## Mathematics background needed for calculus

### Clark University

You need to know a fair amount of mathematics before embarking on a study of calculus.

Listed below are topics in mathematics that are used in calculus. Some are essential for the development of the subject. They're marked with the symbol . Others are used incidently in applications of calculus. Most of them we assume that you know and we won't review them at all, but we'll remind you a bit about a few of them as we use them. Most of the topics are used in the first semester of calculus, but a few aren't used until later.

• Topics from arithmetic. We assume you know these:
• Kinds of numbers. Fractions and decimals. We'll refer to integers (whole numbers, either positive, negative, or zero), rational and irrational numbers. The number line
• Conventions for arithmetic notation including order of operations (precedence), proper use of parentheses
• Expression manipulation. Distibutive laws, law of signs
• Exponents and laws for exponents
• Roots, laws for roots, rational exponents, rationalizing denominators
• Absolute value, order (less than, etc.), and their properties
• Factorials (e.g., 5! is the product of the integers from 1 through 5)
• Topics from geometry
• Pythagorean theorem
• Similar triangles
• Areas of triangles, circles, and other simple plane figures
• Perimeters of simple plane figures, circumference of circles
• Volumes of spheres, cones, cylinders, pyramids
• Surface areas of spheres and other simple solid figures
• Topics from algebra. We use algebra constantly. You've got to know algebra well. Topics:
• Translating word problems into algebra
• Expression manipulation. Addition, subtraction, and multiplication of polynomials
• Rational functions and their domains, least common denominators
• Techniques for simplifying algebraic expressions
• Factoring quadratic polynomials and other simple polynomials
• Techniques for solving linear equations in one unknown
• Solving quadratic equations in one unknown, completing the square, quadratic formula
• Solving linear equations in two or more unknowns
• Techniques for solving inequalities and both equations and inequalities involving absolute value
• The concept of function, functional notation and substitution, domain and range of a function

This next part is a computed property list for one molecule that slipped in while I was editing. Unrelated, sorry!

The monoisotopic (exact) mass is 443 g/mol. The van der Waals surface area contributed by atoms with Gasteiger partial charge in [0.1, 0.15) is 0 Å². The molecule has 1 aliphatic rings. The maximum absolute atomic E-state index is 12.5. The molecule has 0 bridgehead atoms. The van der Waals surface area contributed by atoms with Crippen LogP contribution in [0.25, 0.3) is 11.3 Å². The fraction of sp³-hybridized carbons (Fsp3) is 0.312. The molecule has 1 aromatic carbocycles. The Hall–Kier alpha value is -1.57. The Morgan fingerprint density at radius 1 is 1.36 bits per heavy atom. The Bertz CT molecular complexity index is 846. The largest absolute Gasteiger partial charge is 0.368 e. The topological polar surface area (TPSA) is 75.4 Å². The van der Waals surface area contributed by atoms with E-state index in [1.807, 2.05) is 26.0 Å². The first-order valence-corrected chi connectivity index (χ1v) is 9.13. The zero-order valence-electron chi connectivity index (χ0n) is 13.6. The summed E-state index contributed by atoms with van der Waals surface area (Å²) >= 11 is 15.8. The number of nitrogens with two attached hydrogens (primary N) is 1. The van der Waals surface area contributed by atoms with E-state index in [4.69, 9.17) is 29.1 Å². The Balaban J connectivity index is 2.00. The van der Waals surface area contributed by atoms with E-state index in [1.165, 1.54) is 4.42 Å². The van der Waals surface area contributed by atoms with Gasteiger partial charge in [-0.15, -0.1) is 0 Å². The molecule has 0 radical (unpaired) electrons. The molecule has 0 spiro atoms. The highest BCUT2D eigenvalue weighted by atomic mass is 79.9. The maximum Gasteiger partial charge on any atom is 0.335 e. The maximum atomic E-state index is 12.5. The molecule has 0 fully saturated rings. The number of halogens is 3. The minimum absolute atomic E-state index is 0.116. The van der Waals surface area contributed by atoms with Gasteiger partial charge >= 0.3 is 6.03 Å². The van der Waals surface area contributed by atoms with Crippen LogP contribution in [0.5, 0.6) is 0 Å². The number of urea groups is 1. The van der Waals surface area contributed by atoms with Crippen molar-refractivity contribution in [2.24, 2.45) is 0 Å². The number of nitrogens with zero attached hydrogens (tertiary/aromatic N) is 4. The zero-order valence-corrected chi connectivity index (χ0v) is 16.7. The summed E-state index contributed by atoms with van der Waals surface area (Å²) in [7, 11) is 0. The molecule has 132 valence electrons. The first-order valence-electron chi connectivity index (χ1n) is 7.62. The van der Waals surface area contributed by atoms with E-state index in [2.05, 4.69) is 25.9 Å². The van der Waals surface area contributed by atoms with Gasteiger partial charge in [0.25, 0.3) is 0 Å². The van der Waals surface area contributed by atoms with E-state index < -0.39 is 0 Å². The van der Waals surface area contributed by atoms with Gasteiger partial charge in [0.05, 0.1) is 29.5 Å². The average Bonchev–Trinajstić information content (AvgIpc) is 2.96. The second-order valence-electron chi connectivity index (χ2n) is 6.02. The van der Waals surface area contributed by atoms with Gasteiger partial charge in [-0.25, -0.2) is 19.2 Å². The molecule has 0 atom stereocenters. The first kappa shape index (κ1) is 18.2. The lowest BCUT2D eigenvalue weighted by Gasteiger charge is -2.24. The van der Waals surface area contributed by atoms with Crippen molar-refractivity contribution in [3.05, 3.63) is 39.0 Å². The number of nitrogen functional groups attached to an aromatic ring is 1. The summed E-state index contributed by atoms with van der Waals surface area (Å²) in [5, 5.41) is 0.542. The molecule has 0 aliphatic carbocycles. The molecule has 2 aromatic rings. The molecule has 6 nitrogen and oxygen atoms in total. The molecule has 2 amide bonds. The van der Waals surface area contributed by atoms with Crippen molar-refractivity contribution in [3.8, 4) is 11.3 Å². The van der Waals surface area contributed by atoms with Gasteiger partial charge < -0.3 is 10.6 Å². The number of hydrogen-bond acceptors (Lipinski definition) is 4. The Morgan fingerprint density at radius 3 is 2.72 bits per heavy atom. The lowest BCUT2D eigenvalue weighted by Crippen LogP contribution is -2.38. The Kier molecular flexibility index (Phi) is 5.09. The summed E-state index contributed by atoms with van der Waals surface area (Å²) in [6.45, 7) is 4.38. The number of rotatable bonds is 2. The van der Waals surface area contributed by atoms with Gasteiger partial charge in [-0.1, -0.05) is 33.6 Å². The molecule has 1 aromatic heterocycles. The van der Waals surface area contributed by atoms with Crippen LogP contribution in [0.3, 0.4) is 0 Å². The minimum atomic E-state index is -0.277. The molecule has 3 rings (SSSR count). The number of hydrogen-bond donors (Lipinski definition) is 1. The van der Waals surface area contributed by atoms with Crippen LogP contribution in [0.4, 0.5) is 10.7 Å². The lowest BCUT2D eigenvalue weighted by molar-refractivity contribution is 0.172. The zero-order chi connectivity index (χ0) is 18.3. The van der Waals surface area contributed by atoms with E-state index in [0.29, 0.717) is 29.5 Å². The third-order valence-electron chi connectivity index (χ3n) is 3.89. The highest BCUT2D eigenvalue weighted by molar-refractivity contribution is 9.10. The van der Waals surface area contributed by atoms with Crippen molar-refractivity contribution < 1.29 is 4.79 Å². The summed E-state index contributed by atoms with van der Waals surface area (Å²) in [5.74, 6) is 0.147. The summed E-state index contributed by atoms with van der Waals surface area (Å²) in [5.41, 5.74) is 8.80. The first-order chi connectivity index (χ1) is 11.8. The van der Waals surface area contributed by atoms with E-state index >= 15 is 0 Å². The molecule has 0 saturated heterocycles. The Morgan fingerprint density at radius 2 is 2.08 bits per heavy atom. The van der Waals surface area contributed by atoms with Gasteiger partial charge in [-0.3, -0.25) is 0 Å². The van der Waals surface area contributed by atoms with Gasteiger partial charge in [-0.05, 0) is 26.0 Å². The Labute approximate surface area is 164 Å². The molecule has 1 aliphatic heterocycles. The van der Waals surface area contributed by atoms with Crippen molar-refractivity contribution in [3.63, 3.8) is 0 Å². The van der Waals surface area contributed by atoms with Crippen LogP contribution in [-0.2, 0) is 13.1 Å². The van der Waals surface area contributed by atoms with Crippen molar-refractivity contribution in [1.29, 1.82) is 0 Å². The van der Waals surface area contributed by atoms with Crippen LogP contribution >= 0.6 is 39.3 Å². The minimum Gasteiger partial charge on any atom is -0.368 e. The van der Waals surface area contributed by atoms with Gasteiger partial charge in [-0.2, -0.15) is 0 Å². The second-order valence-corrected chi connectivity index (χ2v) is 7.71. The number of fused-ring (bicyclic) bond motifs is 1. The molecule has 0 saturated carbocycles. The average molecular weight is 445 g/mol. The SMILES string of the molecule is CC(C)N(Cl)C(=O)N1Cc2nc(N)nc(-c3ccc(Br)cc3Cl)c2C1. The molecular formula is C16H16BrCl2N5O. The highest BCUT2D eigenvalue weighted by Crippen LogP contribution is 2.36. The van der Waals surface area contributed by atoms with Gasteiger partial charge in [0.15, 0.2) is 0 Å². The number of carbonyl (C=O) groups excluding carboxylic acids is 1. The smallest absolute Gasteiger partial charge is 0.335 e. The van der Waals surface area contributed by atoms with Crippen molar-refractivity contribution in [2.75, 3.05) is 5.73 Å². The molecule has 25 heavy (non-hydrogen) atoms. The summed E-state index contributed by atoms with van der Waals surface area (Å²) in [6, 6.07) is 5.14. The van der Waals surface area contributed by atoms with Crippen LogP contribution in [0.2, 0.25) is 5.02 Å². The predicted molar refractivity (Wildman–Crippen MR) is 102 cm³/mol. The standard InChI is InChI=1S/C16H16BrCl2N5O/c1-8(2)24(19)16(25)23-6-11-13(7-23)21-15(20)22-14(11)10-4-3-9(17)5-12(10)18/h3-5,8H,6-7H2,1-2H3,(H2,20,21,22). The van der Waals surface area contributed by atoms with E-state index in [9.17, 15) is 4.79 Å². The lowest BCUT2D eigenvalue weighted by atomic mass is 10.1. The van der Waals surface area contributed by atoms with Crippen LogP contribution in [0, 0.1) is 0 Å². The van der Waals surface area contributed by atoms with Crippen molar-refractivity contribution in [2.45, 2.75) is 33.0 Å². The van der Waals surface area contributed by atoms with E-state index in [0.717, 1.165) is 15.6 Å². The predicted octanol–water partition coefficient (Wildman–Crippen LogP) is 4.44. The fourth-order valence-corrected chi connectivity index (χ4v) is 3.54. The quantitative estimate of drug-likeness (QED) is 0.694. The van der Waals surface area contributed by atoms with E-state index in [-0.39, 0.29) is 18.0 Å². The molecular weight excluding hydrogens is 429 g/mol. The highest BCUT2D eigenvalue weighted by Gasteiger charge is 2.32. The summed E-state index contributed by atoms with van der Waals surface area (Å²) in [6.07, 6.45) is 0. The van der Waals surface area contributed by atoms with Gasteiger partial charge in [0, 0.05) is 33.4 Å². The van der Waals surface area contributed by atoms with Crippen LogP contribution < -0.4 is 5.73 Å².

• Composition of functions
• Uniform motion in a straight line. When objects move with constant velocity, the relation among distance, time, and velocity
• Notation and concepts from set theory. We only use a bit of the notation from set theory and only the most basic concepts
• Sets, membership in sets, subsets, unions, intersections, empty set
• Open and closed intervals and their notations
• Topics from analytic geometry. Mainly the basics, straight lines, circles, a little on quadratic functions
• Coordinates of points in the plane
• Linear equations. Slope-intercept form especially, but also other forms
• Distance between two points
• Equations of circles, especially the unit circle
• Slopes of straight lines, parallel lines
• Graphs of functions. Vertical line test
• Symmetries of functions, even and odd functions. Transformation of functions
• Graph of a quadratic function is a parabola
• Graph of y = 1/x is a rectangular hyperbola
• Topics from trigonometry. For a review of trigonometry, see "Dave's Short Course in Trig" at http://www.clarku.edu/~djoyce/trig/
• Angle measurement, both degrees and radians, but radians are more important in calculus. Negative angles.
• Length of an arc of a circle
• Understanding of trig functions of angles, especially sine, cosine, tangent, and secant. Trig functions and the unit circle
• Right triangles, trig functions sine, cosine, and tangent of acute angles. Values of these trig functions for standard angles of 0, π/6, π/4, π/3, π/2
• Solving right triangles
• Obtuse triangles. Law of sines, law of cosines. Solving obtuse triangles
• Basic trig identities. Pythagorean identities, trig functions in terms of sines and cosines
• Other trig identities. Double angle formulas for sine and cosine, addition formulas for sine and cosine
• Exponential functions and logarithms. Although these are topics in algebra, they deserve to be separated for emphasis
• Exponential functions. Growth of exponential functions
• Laws for exponents. Manipulation of algebraic expressions involing exponents, solving equations involving exponents
• Logarithms and their relation to exponential functions
• Laws for logs. Manipulation of algebraic expressions involing logs, solving equations involving logs
• An understanding of mathematical proof. We'll develop more in calculus. You should be able to follow proofs like the ones you've already seen in geometry, algebra, and your other mathematics courses

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